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B.C. ministers tout $633M to address homelessness day after data shows thousands unhoused

Funds going toward youth in care, complex-care housing, rent supplements, support workers
FILE David Eby, B.C. Attorney General and Minister Responsible for Housing, speaks during a social housing funding announcement in the Downtown Eastside of Vancouver, on July 28, 2021. THE CANADIAN PRESS/Darryl Dyck

The province is signalling a shift in their approach to taking on homelessness in B.C. with $633 million in funding commitments announced in the 2022 budget.

At a news conference on Thursday (March 17) multiple cabinet ministers spoke on the government’s efforts to expand services, support and access to care for homeless people in the province.

Ministers went through a number of previously announced funding commitments, including $35 million over the next three years for new supports for youth in care up to age 27, a $600-per-month rent supplement that will help approximately 3,000 people over the next three years, doubling the number of community integration specialists to help homeless people navigate government support programs, and invest $164 million to expand B.C.’s complex-care housing program.

READ MORE: ‘A rare, incredible day’: Advocates celebrate new supports for B.C. youth in care

READ MORE: Renter rebate off the table, but $600 rent supplements coming for vulnerable groups

Sheila Malcolmson, Minister of Mental Health and Addictions, faced questions about which communities would see complex-care housing facilities after she announced that 20 facilities were on the way.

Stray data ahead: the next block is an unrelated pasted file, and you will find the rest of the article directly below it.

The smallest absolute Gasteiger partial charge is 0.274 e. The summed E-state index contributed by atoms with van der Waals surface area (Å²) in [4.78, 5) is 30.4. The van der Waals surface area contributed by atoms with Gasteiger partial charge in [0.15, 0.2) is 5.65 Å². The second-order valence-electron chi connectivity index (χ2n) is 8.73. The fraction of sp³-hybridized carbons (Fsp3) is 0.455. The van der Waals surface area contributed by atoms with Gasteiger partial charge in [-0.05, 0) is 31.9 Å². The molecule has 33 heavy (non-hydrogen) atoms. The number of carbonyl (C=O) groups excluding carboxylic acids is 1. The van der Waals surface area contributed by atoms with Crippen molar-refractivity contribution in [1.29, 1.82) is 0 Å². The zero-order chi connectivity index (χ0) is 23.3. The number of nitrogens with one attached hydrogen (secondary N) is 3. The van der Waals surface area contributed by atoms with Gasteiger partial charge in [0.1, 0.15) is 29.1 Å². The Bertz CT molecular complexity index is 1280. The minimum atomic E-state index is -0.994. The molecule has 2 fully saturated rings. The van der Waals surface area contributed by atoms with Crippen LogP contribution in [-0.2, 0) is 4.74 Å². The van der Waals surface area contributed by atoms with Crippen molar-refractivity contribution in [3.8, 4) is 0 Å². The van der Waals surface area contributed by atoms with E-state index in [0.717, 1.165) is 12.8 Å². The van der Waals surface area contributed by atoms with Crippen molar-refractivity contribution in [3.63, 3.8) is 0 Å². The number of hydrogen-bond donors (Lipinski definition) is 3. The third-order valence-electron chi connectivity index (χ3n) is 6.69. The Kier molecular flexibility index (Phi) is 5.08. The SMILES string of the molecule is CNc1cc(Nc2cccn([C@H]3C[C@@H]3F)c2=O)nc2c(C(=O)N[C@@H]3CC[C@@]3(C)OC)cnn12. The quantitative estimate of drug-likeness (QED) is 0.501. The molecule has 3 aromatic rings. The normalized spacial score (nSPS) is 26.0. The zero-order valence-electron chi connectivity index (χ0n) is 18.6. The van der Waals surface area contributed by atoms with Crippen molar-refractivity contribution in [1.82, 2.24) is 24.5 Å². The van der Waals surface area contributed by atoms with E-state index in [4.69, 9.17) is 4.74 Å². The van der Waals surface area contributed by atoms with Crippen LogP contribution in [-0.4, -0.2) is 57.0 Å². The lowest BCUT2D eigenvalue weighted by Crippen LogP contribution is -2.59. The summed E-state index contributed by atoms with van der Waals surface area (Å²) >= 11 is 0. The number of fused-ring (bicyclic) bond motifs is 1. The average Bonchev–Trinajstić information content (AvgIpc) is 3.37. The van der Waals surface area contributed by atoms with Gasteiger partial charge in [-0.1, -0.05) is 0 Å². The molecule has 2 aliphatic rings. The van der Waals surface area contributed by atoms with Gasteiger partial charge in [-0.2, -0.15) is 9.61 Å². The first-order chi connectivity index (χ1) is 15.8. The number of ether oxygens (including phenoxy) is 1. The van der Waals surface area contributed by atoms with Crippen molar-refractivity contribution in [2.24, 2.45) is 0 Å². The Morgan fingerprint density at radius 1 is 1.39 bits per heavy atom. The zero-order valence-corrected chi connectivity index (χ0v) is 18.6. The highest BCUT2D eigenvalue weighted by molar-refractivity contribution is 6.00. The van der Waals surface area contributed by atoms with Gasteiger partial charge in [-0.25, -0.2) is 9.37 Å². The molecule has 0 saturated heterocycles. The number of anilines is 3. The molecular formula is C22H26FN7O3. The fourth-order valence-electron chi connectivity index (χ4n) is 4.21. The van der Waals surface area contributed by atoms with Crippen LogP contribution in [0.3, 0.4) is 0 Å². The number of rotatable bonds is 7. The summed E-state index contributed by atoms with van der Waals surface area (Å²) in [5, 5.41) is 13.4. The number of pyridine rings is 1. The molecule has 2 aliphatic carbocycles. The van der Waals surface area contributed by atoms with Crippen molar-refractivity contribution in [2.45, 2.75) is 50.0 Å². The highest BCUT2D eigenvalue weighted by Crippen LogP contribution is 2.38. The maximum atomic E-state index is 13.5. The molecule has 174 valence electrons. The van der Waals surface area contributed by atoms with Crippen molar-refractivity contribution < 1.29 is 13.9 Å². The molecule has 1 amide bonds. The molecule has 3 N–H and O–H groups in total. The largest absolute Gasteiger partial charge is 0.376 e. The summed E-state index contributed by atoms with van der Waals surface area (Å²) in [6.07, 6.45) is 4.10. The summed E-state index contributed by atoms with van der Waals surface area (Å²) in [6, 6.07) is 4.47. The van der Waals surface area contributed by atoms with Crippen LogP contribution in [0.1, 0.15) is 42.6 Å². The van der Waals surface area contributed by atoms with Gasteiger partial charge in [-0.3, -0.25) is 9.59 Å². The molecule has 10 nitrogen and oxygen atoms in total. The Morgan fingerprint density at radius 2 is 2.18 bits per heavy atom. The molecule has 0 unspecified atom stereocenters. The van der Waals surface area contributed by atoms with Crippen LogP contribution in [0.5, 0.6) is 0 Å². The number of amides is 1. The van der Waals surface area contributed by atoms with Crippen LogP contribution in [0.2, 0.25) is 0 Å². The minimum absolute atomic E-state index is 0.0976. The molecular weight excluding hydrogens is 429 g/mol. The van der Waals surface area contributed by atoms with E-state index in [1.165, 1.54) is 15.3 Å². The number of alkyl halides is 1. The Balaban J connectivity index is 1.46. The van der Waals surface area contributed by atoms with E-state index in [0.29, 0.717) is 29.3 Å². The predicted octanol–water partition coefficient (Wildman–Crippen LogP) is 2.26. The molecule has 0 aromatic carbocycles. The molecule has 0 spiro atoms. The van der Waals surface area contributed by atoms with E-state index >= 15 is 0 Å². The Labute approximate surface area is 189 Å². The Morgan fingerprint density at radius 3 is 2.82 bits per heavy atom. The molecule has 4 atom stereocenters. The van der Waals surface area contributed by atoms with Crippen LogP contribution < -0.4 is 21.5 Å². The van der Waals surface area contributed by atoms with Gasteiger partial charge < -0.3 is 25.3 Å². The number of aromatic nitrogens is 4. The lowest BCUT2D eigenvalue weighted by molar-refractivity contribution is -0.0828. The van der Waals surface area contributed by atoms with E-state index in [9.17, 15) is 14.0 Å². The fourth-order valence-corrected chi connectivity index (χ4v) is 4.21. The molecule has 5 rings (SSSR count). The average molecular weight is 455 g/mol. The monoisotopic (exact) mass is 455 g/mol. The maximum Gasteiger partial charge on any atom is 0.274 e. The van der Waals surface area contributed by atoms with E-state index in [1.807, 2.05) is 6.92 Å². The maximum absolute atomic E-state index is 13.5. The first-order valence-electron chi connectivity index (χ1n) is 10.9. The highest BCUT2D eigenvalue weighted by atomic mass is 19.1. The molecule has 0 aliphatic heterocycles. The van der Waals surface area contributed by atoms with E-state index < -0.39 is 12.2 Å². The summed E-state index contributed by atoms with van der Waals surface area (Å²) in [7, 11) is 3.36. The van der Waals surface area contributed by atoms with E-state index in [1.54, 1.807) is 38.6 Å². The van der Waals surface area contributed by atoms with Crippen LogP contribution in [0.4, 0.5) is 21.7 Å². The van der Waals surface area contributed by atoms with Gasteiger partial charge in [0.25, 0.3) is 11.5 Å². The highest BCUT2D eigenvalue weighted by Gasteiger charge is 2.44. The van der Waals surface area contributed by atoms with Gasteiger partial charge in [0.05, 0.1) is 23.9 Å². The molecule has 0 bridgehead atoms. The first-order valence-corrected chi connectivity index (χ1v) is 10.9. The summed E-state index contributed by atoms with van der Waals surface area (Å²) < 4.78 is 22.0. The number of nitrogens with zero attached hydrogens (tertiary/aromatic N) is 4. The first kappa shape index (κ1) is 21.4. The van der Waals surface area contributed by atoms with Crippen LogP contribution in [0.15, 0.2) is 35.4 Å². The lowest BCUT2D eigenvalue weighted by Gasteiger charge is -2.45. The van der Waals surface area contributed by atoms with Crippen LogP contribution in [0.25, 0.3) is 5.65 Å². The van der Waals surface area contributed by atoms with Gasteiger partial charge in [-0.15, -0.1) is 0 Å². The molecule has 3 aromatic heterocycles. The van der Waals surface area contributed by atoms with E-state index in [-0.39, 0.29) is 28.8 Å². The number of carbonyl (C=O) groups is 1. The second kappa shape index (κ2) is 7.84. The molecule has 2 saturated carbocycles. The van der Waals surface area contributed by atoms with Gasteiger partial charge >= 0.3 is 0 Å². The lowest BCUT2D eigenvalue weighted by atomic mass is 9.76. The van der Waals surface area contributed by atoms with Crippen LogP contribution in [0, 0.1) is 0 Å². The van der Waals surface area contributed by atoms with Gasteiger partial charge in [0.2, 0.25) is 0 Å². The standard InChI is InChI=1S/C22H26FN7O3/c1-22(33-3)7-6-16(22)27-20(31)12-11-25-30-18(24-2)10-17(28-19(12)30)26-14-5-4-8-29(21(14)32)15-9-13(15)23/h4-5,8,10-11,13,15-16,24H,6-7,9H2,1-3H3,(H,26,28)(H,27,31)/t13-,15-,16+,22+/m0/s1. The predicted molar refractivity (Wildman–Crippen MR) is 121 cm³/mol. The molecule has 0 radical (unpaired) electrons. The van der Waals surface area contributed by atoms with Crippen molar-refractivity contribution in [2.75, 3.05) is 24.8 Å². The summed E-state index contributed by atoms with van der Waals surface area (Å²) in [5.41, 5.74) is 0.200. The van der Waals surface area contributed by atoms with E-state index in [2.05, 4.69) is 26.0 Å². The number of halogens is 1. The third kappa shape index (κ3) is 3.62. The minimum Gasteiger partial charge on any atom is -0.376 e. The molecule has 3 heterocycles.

Malcolmson did not specify which communities would be getting the facilities but noted that the province worked closely with the BC Urban Mayors’ Caucus and the Union of BC Municipalities to develop the program. She added that the province is working to make complex-care housing available across the province and the province would have further details to announce soon.

A further $264 million is being invested over the next three years for a permanent housing plan to ensure the roughly 3,000 people who were temporarily housed at BC Housing facilities during the pandemic.

B.C.’s Attorney General and Minister Responsible for Housing David Eby said that more rental housing is urgently needed in every part of the province. He said he has ‘little time’ for arguments against new rental projects being developed and that the housing crisis required rapid action at the municipal level.

READ MORE: B.C. announces $2B for affordable, middle-income family home projects

On Wednesday (March 16), the province released a report of anonymized data that showed 23,000 unique people experienced homelessness in 2019 and on average, 9,300 unique people experienced homelessness each month.

READ MORE: 23,000 people experienced homelessness in B.C. in 2019, new data shows


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